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Anthropologists are affected by and affect others through emotional engagement; they 'manage' emotions or allow them to unfold as vehicles of understanding. The contributors to this volume argue that participant observation is an embodied relational process mediated by emotions. If fieldwork is to attain its fullest potential, emotional reflexivity must complement the wider reflexive task of anthropologists. This makes particular demands on the training of anthropologists, and the contributors to this volume propose new ways of practising emotional reflexivity (such as radical empiricism) that enhance anthropological knowledge. Emotions in anthropology are explored from a variety of methodological and theoretical standpoints, drawing on fieldwork in Nepal, the UK, Taiwan, Russia, India and the Philippines.
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It is still far from clear how fieldwork experience makes knowledge ... The proposition of this important new volume is that serious attention must be paid to the way in which ethnographic facts travel from field to page via an internal terrain: the complex fabric of individual subjectivity, and the imagination of social relations. Fieldwork, more than a participant observation, is a relational reflection. It is an emotional labour, dealing in the dynamics of internalised past and present relations. Thanks to the contributors to this volume, a real openness is visited upon the anthropological endeavour: 'the field' and 'knowledge' become perceptual, cognitive and emotional trajectories. --Professor Nigel Rapport, University of St. Andrews; Author of The Prose and the Passion: Anthropology, Literature and the Writing of E. M. Forster
This fine volume succeeds in being both deeply engaging and theoretically sophisticated. It provides insights into the emotional investments that go into all stages of producing ethnography writing as well as fieldwork. Individual case-studies are framed by appreciation of anthropology's past as well as suggestions as to where the discipline might go in the future. The book is a vital addition to the literature on how anthropologists construct and are constructed by their fields --Professor Simon Coleman, University of Sussex; Editor of the Journal of the Royal Anthropological Institute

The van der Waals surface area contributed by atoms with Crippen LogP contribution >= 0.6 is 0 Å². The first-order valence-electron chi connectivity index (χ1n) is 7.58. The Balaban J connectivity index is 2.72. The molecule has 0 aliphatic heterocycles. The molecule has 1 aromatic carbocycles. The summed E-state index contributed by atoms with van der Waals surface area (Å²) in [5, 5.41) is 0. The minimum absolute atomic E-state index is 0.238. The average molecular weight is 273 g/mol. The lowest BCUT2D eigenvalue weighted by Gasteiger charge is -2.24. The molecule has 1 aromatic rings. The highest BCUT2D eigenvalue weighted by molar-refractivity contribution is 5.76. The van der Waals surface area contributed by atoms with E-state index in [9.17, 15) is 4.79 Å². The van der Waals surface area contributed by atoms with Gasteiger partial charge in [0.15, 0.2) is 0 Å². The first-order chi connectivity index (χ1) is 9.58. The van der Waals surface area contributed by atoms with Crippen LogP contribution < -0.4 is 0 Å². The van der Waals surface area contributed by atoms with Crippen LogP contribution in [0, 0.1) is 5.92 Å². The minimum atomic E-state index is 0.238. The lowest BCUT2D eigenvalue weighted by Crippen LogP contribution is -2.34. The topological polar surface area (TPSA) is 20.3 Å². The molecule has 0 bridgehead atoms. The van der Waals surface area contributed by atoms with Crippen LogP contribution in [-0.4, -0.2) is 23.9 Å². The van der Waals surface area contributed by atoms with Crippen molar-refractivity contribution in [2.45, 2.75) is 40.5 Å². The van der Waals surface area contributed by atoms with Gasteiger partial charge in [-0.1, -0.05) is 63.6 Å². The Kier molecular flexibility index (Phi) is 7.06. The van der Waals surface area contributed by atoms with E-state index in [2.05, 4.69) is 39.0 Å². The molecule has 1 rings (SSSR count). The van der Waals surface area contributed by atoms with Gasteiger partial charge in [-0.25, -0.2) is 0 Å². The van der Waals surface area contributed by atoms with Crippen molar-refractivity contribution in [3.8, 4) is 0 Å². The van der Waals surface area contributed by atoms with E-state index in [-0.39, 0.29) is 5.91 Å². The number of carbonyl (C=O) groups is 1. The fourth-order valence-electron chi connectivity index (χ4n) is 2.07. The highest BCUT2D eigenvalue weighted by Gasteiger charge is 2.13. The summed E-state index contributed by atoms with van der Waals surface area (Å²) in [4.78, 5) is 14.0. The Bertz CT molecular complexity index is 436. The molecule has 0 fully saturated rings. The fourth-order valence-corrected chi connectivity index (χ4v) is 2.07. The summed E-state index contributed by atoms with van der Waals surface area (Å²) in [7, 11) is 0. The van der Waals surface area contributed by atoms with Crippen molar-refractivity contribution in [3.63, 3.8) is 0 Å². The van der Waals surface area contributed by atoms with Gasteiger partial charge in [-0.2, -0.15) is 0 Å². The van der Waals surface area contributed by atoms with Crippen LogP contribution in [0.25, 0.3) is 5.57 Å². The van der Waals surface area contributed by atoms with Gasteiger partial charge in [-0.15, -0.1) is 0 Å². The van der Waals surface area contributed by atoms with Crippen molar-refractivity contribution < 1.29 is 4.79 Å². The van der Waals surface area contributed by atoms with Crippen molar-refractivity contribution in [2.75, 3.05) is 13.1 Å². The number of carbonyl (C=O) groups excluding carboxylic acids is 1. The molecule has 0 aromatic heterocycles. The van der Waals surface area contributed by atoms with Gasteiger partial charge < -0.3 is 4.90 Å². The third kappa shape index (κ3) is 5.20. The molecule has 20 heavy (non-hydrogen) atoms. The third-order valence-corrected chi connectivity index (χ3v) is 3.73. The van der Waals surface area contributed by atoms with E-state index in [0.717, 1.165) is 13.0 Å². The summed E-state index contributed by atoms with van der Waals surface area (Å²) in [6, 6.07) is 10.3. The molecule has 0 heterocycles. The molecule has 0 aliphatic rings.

Dr Dimitrina Spencer obtained her doctorate in Social Anthropology from Oxford University. She researches learning, science and technology at the Department of Education, University of Oxford, and works as a relational psychotherapist in training for the Oxfordshire County Council. She is a co-editor of Emotions in the Field: The Psychology and Anthropology of Fieldwork Experience (Stanford 2010). Dr James Davies obtained his doctorate in Social Anthropology from Oxford University. He is a Senior Lecturer in Social Anthropology and Psychotherapy at Roehampton University. He is also a qualified psychotherapist (UKCP) and has worked widely in the National Health Service and other clinical settings. He is author of The Making of Psychotherapists: An Anthropological Analysis, and is co-editor of Emotions in the Field: The Psychology and Anthropology of Fieldwork Experience. His next book on the anthropology of suffering is due to appear next year.
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